Obviously, a social life is important. If you don’t party as a teenager – when will you party? That being said, it is important to stay in control to avoid danger. T0 assist, there is a DrinkAware App that you can download that will help you stay in control. Personally, I find abstention from alcohol can also be fun. It’s great being sober and seeing all your friends make fools of themselves.

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Dec 11

GCSE and A-Level exam grades challenged …

questionMore than 90,000 GCSE and A-level results were changed after challenges to grades awarded last summer – the highest on record and an increase of 17% compared with last year.

Exam regulator Ofqual says there were more than 572,000 queries over grades – an increase of 27%.

The number of grades changed after re-marking has almost doubled in three years. In 99% of cases, it was an upwards change.

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Dec 05

Limits to freedom of religious belief and expression …


mm2

‘Out of school education settings: call for evidence.’ My submission to the consultation sent to the Department of Education …

Worrying times are before us. In future years we will look back at this era in the history of the UK as being equivalent to the McCarthy era of the US.

Not long ago in our Schools/Colleges it was unacceptable to ”promote” homosexuality. At that time, I felt it strange that I could discuss the legality of murder (while delivering A-Level Law) – but I did not have the same freedom to discuss the legality of homosexuality. Now, just a decade or so later, there is a requirement that homosexuality should be delivered in our schools/colleges as part of the new trend of ”British values”.

Likewise, a decade ago, Citizenship was considered to be a very important subject to be delivered and now many Colleges have abandoned the subject.

What concerns me is that the curriculum is being censored/politicised. Teachers are being restricted in their academic freedom to deliver values that they believe in. It seems that (to quote the Christian Institute) Ofsted are to become the state regulator of religion.  This is to apply not just in our schools, but also in youth work and in our Churches.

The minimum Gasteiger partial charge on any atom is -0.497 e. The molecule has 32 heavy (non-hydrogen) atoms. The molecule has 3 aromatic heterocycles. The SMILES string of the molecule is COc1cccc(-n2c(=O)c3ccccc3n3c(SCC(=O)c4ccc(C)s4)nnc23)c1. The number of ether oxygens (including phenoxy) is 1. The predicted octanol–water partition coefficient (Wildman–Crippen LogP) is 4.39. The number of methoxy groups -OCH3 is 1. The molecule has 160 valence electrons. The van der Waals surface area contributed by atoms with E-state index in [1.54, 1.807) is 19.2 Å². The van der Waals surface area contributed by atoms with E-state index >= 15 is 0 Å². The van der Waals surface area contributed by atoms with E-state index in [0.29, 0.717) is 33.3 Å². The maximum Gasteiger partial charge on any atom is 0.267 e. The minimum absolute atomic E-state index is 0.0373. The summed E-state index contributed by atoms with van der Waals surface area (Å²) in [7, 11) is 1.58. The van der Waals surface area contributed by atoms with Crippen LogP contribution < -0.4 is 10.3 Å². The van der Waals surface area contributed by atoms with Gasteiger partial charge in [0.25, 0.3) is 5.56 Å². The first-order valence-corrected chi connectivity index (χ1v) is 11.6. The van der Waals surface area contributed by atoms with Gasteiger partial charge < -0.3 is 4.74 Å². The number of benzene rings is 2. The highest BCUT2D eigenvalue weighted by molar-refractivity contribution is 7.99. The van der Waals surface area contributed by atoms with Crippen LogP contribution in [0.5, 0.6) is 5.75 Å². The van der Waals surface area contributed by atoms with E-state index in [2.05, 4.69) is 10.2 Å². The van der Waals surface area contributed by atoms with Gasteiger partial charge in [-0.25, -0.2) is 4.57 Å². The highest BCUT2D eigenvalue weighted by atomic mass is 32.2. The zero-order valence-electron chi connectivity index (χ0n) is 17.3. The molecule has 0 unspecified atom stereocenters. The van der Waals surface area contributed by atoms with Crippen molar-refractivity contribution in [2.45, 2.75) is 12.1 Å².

Read More »

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Dec 01

Can the govt unilaterally change an employment contract?

NHSThere has been a great deal of debate about the government imposing a new contract on junior doctors. It has been suggested that the working hours and rates of pay will be changed unilaterally. Indeed, the response of the Junior Doctors has been to go on strike. Though, this has been postponed to allow ACAS negotiations.

My understanding of an employment contract is that it MUST be agreed by both the employer and the employee. It simply is not legally possible for the employer to unilaterally change a contract of employment (see ACAS guide). This basic legal principle applies to the government, just as much as it does to a private sector company.

Should the government seek to impose a contract, so long as it has not been agreed with the BMA or individual doctors, then an employment tribunal can be expected to rule against the government (Sparks and another v Dept of Transport (2015)).

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Nov 18

Will 16 & 17 year old’s vote in the referendum?

ballotThe House of Lords have introduced an amendment to the Governments ‘European Referendum Bill’ to enable 16 and 17 year olds to vote.